Here is a typical impedance graph of a speaker, courtesy of Wikipedia

I am guessing that the normal operating range of that speaker is from about 100 Hz to 5kHz. It is visible in the graph that the impedance of the speaker increases when the signal gets lower, until a certain cutoff frequency (around 50Hz) where the impedance gets lower, due to the signal looking more and more like DC. Since the cone does not produce sound at such low frequencies, anything lower than this cutoff frequency produces significant amounts of heat.

Speaking of preamplification: since the guitar amp is usually matched to a guitar speaker, the amplifier will strip out unwanted components of the signal in pre-amplification stage to protect it. The extreme bass is cut out as it can be damaging to the speaker. Plugging in a bass should be ok, but you should take into consideration that the amp might assume low frequencies that are typically of the level of a guitar, not a bass, thus the filter might not cut out enough of the low part. YMMV. To remain safe, don't turn up the volume too much.

A speaker that is driven at too low a frequency will only dissipate that energy as heat, not sound, which can easily lead to overheating. It will also appear to the amp as having a much lower impedance when compared to the optimal range of the speaker. Most amplifiers have overload protection built into their design, but different levels of damage could still occur even with the protection in effect. Even so, overload protection is usually an all or nothing operation: it cuts off the output in its entirety if something is wrong, and may or may not restore it moments later, if the condition changes. It will not just strip away offending components of the signal, as this is a feature of speaker processor hardware (pre-amplification), and this kind of hardware either has a pre-programmed list of amp/speaker combinations, or you give it manual parameters that it will obey.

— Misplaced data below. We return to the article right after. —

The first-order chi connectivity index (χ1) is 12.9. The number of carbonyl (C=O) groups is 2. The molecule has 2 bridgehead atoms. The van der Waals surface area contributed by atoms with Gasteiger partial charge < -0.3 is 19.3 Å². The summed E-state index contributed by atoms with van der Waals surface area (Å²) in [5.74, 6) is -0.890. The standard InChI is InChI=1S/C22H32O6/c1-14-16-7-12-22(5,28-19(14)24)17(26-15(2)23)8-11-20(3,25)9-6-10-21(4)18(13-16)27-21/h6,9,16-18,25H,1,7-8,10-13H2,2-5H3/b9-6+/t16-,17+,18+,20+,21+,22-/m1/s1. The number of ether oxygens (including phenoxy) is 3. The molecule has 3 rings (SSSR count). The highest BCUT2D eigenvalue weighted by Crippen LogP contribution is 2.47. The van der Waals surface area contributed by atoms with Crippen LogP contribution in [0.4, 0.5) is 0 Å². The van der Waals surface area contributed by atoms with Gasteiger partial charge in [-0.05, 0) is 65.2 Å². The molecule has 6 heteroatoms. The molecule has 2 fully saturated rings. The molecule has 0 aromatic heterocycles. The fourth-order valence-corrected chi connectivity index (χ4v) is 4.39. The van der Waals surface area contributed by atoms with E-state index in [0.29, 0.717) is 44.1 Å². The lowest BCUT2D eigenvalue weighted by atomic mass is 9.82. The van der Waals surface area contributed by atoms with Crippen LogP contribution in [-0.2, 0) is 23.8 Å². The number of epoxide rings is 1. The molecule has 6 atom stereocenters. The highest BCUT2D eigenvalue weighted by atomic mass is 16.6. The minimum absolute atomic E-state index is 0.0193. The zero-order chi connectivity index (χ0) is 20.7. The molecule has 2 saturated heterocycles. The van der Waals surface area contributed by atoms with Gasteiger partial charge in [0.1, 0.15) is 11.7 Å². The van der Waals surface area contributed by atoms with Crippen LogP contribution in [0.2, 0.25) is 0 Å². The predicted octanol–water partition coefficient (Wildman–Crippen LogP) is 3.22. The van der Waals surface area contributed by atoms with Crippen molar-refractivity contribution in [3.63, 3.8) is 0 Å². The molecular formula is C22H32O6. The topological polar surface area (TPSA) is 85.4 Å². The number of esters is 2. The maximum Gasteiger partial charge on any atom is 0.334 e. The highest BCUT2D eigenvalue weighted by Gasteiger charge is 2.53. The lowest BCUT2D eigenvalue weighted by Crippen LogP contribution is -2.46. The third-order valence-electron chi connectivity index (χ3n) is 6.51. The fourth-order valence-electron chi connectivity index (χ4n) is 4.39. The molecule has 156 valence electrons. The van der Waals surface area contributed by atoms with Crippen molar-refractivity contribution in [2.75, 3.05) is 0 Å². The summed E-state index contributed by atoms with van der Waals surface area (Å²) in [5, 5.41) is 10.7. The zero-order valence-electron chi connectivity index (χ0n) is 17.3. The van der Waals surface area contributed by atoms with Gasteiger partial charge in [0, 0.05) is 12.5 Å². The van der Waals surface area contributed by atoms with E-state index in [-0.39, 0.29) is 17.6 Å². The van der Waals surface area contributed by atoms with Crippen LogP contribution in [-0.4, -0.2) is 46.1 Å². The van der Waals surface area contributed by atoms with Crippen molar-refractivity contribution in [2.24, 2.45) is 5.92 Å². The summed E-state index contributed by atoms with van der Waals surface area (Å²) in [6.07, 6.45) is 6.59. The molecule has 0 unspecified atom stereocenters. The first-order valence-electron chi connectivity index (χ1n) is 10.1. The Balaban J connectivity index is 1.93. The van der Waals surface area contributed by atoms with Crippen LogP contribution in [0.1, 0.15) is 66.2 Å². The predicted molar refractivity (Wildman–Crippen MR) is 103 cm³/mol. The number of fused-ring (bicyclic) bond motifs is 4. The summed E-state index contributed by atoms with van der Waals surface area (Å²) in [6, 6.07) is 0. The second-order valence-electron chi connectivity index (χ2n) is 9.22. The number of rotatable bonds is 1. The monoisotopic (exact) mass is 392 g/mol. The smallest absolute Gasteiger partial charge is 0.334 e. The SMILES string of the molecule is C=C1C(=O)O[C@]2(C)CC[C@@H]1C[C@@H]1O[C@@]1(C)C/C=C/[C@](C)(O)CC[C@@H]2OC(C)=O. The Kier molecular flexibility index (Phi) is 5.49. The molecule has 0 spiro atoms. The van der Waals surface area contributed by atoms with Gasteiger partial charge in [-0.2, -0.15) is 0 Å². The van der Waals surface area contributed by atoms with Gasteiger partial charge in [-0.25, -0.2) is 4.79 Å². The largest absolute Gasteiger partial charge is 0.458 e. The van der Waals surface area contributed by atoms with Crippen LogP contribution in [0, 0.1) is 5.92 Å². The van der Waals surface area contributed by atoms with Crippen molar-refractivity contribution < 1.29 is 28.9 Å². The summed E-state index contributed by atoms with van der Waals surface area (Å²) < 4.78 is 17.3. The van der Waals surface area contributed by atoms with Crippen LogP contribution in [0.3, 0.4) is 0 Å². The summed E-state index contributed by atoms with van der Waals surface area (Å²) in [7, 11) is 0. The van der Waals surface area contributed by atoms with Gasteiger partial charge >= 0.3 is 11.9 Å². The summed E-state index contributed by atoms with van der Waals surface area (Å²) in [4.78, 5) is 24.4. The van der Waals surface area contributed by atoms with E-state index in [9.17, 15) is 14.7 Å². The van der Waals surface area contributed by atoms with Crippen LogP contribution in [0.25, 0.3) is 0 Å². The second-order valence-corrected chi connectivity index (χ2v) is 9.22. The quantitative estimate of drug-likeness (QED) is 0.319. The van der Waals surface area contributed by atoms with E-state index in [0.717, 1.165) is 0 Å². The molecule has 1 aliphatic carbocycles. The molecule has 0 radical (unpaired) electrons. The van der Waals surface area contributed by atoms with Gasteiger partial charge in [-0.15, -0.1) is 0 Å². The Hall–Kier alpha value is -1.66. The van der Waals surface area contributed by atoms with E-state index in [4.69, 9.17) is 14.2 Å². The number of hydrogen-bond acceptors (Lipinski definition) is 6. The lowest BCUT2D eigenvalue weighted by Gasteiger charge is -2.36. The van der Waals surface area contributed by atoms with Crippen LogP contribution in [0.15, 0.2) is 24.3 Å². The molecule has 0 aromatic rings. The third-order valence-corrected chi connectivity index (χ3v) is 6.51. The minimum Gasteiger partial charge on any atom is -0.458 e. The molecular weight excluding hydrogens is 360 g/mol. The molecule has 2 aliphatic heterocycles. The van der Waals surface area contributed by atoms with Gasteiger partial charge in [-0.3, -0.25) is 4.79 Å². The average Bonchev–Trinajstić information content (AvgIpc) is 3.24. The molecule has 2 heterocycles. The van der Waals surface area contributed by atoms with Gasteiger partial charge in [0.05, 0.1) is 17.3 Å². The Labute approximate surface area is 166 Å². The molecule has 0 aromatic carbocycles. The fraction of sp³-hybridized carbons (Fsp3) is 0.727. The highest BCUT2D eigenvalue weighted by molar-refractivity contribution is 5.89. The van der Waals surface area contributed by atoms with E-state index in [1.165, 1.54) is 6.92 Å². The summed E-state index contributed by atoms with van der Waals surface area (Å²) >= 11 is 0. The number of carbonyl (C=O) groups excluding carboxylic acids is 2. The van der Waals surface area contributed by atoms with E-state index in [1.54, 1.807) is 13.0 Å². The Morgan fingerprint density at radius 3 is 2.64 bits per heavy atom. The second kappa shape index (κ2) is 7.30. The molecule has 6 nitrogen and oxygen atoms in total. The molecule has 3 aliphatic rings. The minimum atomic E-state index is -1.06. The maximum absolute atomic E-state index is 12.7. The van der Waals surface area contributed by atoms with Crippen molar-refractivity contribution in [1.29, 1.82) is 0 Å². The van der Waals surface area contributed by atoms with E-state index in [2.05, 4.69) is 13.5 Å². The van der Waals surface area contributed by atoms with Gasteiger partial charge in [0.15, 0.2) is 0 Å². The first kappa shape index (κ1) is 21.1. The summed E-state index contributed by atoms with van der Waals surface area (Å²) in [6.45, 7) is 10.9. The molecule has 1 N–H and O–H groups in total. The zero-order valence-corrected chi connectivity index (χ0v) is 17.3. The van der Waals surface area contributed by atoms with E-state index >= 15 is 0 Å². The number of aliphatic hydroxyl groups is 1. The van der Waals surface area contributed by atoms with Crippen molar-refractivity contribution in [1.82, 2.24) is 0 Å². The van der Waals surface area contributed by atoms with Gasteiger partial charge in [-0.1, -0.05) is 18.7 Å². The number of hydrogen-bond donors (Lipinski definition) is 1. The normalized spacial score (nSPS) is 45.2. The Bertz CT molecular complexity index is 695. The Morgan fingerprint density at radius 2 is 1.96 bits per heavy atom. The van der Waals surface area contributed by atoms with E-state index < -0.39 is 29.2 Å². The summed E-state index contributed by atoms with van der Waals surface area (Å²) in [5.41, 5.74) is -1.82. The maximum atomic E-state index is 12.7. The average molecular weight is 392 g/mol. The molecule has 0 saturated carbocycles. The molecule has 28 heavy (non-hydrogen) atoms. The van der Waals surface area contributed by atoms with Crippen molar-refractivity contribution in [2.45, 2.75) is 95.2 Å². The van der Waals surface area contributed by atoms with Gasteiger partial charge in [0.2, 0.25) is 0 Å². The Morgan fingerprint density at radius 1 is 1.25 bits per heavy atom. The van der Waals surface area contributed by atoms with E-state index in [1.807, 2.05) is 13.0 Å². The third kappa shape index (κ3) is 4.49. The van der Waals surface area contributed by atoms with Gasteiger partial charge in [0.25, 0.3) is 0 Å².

As an example, say your bass amp expects an 8 ohm load and you hook up your 8 ohm guitar speaker to it. So far so good, the numbers tell us that it will work, but since the 8 ohm specifications for your speaker apply only to its normal range of operation, its actual impedance at lower frequencies will likely be much lower, thus overloading your amplifier when you play your bass in it, since the bass amplifier will definitely not cut off lower frequencies, as opposed to a guitar amplifier that does it to protect the speaker.

  • This is mostly complete misinformation. In the graph shown, of a speaker's impedance plotted against frequency, the big bump at the low frequencies is NOT a "cutoff" frequency, it's the "free-air resonance" frequency of the speaker. That graph is NOT a frequency response curve, and the responder's assumptions and interpretations are largely incorrect. – dwoz Oct 30 '15 at 19:18
  • Although the graph shows impedance, frequency response is correlated to impedance, as can be shown in this graph. teamaudio.fr/media/catalog/product/sup_products/seas/… It clearly shows that to the left of the spike, if you send energy, you will get very low sound output, yet the amplifier will spend energy, thus the speaker has to dissipate it. Here is a few more examples: teamaudio.fr/media/catalog/product/sup_products/seas/… parts-express.com/pedocs/brochures/… – sleblanc Oct 30 '15 at 21:30
  • If you have suggestions on how to improve the answer, please either type them in the comments or edit the answer yourself. thanks. – sleblanc Oct 30 '15 at 21:36